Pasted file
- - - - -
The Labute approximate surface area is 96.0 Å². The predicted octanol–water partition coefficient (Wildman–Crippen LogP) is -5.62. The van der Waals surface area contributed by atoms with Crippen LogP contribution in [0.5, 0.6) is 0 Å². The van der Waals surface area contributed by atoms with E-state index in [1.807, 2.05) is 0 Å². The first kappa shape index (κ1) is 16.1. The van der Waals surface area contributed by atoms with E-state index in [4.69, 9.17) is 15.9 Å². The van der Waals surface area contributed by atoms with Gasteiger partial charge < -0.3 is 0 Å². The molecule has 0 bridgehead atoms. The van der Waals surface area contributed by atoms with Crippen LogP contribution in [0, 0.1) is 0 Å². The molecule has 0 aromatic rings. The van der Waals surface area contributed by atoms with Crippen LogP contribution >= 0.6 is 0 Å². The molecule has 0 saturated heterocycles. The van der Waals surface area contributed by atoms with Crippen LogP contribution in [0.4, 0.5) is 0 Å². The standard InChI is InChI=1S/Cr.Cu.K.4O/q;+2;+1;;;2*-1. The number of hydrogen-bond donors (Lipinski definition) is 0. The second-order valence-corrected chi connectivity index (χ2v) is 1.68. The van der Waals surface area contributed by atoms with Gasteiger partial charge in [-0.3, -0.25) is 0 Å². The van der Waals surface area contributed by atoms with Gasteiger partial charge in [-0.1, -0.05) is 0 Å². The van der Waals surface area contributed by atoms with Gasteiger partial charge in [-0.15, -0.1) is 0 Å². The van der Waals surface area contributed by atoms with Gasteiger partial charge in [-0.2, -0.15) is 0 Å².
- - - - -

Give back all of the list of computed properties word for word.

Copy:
The Labute approximate surface area is 96.0 Å². The predicted octanol–water partition coefficient (Wildman–Crippen LogP) is -5.62. The van der Waals surface area contributed by atoms with Crippen LogP contribution in [0.5, 0.6) is 0 Å². The van der Waals surface area contributed by atoms with E-state index in [1.807, 2.05) is 0 Å². The first kappa shape index (κ1) is 16.1. The van der Waals surface area contributed by atoms with E-state index in [4.69, 9.17) is 15.9 Å². The van der Waals surface area contributed by atoms with Gasteiger partial charge < -0.3 is 0 Å². The molecule has 0 bridgehead atoms. The van der Waals surface area contributed by atoms with Crippen LogP contribution in [0, 0.1) is 0 Å². The molecule has 0 aromatic rings. The van der Waals surface area contributed by atoms with Crippen LogP contribution >= 0.6 is 0 Å². The molecule has 0 saturated heterocycles. The van der Waals surface area contributed by atoms with Crippen LogP contribution in [0.4, 0.5) is 0 Å². The standard InChI is InChI=1S/Cr.Cu.K.4O/q;+2;+1;;;2*-1. The number of hydrogen-bond donors (Lipinski definition) is 0. The second-order valence-corrected chi connectivity index (χ2v) is 1.68. The van der Waals surface area contributed by atoms with Gasteiger partial charge in [-0.3, -0.25) is 0 Å². The van der Waals surface area contributed by atoms with Gasteiger partial charge in [-0.1, -0.05) is 0 Å². The van der Waals surface area contributed by atoms with Gasteiger partial charge in [-0.15, -0.1) is 0 Å². The van der Waals surface area contributed by atoms with Gasteiger partial charge in [-0.2, -0.15) is 0 Å².